The board seems like a perfect play space, but it seems that they are planning on changing some things.  First, the hexagon design was done for, not only movement purposes, but for the ability to link multiple boards together for massive free-for-all battles.  Then the buildings are randomly placed, but the final product may include mechanics to allow the destruction of the buildings.  This would be amazing as, if a player is about to score a building, you could destroy it to prevent that from happening.

Ultimately, at the end of the day, this game spoke to me on many, many levels.  For a game only being in its Alpha/Beta stages, I was ready to buy the game and play it all night.  Sadly, the game isn’t ready for release just yet.  They are taking their time showcasing it and getting it in the hands of players and retailers alike.  They want to know what it will take to get them to sell it and what it will take to get us to buy it. I am already sold, but here were my three main thoughts to change/add:

  • Upgrade the board to something other than cardboard.  Overtime, that’ll break down and be a pain.
  • Each of the main units have their own unique playstyle and personality, make sure the support units are the same way.  Even if it’s just a slight variation in pose for the sculpt, it’ll make it more unique.
  • Organized play.  This is a must!  Support the game beyond just the initial purchase.  Give us a reason to want to keep getting the game out week after week. And given the sporting feel to it, that shouldn’t be a problem.

When the game is finally ready, they will most likely drop it on KickStarter first.  This means late 2017 or early 2018 will be the earliest we could see this in store. Personally, I think that to is too long, but I’ll suffer through the wait.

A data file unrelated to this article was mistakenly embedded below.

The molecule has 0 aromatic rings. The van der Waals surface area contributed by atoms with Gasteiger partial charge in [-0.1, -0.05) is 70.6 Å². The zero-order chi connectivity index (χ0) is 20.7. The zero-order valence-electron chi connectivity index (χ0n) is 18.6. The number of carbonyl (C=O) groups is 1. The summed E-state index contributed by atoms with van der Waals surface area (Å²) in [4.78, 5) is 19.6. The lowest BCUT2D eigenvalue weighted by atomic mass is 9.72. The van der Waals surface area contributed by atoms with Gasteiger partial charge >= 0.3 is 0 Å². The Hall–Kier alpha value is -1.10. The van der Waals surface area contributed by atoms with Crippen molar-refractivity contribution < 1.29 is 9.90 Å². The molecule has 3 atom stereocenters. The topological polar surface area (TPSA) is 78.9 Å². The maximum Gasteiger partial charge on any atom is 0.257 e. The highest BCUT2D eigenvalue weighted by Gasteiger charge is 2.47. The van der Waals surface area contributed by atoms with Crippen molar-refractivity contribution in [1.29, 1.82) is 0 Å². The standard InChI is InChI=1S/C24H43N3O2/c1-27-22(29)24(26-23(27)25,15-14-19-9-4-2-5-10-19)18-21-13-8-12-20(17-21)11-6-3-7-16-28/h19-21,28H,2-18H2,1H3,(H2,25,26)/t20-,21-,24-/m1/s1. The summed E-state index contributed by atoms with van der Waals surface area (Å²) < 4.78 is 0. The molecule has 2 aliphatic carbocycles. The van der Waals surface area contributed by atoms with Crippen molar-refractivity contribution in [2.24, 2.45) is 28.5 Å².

This game will be on my shelf!

For more information regarding the game, go to http://www.gkrgame.com.

Imagine Victory

So several months ago, as many of you will recall, I was actively following the release of Luck & Logic with much obsession.  It was to be, I thought, my new game of choice.  So much so, that I would watch unboxing videos until all hours of the morning while playing The Division.  One night, however, I found myself watching another video…

After binge watching the first season of the show, I had my brother watch it.  Somewhere along the way, however, something happened.  I was having this weird desire to actually play the game.

I decided to buy a couple boosters here or there from my local shop, finally buckling down and ordering a couple starters.  I had fallen hard for the Kagero clan, as my love for dragons in most card games is absolute.  Luckily Bushiroad had just announced the “Legendary Deck Vol. 2: The Overlord Blaze” deck.  Sadly, my local shop decided to not order any of the starters.  I had to go online after waiting weeks.  But I digress.

Rob also got in on the action, picking up the latest trial deck for the Golden Paladins, Knight of the Sun.  Since then, we’ve played the game religiously as we’ve gotten caught up on the anime (or cartoon) over the last several weeks.  It has been a blast and has made Cardfight!! Vanguard one of the top TCG/CCGs I’ve played in my life.

Fast-forward to this past weekend: GenCon 2016.

In the week leading up to GenCon, I was feeling the deck I was playing becoming a bit stale.  After all, it was the only deck I’d been playing for months now.  I learned the game with it, tried to teach others with, and so forth.  However, I felt the need to branch out and look for a second deck.  With several clans to choose from in the game, it was hard to narrow it down, but I finally did: Link Joker.

Link Joker is a clan that is known for literally locking your opponent’s formation to the point that they have nothing they can do.  The less they have to work with, the less attacks they can get off per turn.  I found a Link Joker trial deck while up at GenCon for a good price, as well as one of the more Link Joker heavy booster boxes.  I came extremely close to pulling the trigger even on a couple singles for the deck: Genesis Dragon, Amnesty Messiah.

This card is the focal point to a build I have in mind.  However, at $125 on the show floor, I had trouble pulling that trigger.  I’ve never spent that much on a single card or miniature (having played HeroClix competitively for years), but that just goes to show how much I’ve grown to love this game in such a short amount of time.

Now that GenCon is, sadly, behind us, I look forward to the future.  October is a North American Regional for Cardfight!! Vanguard in Chicago.  I am contemplating attending as I’ll be within driving distance of the tournament that weekend.  The question I have to ask myself is to either continue with Kagero and the mighty dragons, or locking down a perfect build with the Link Jokers before then.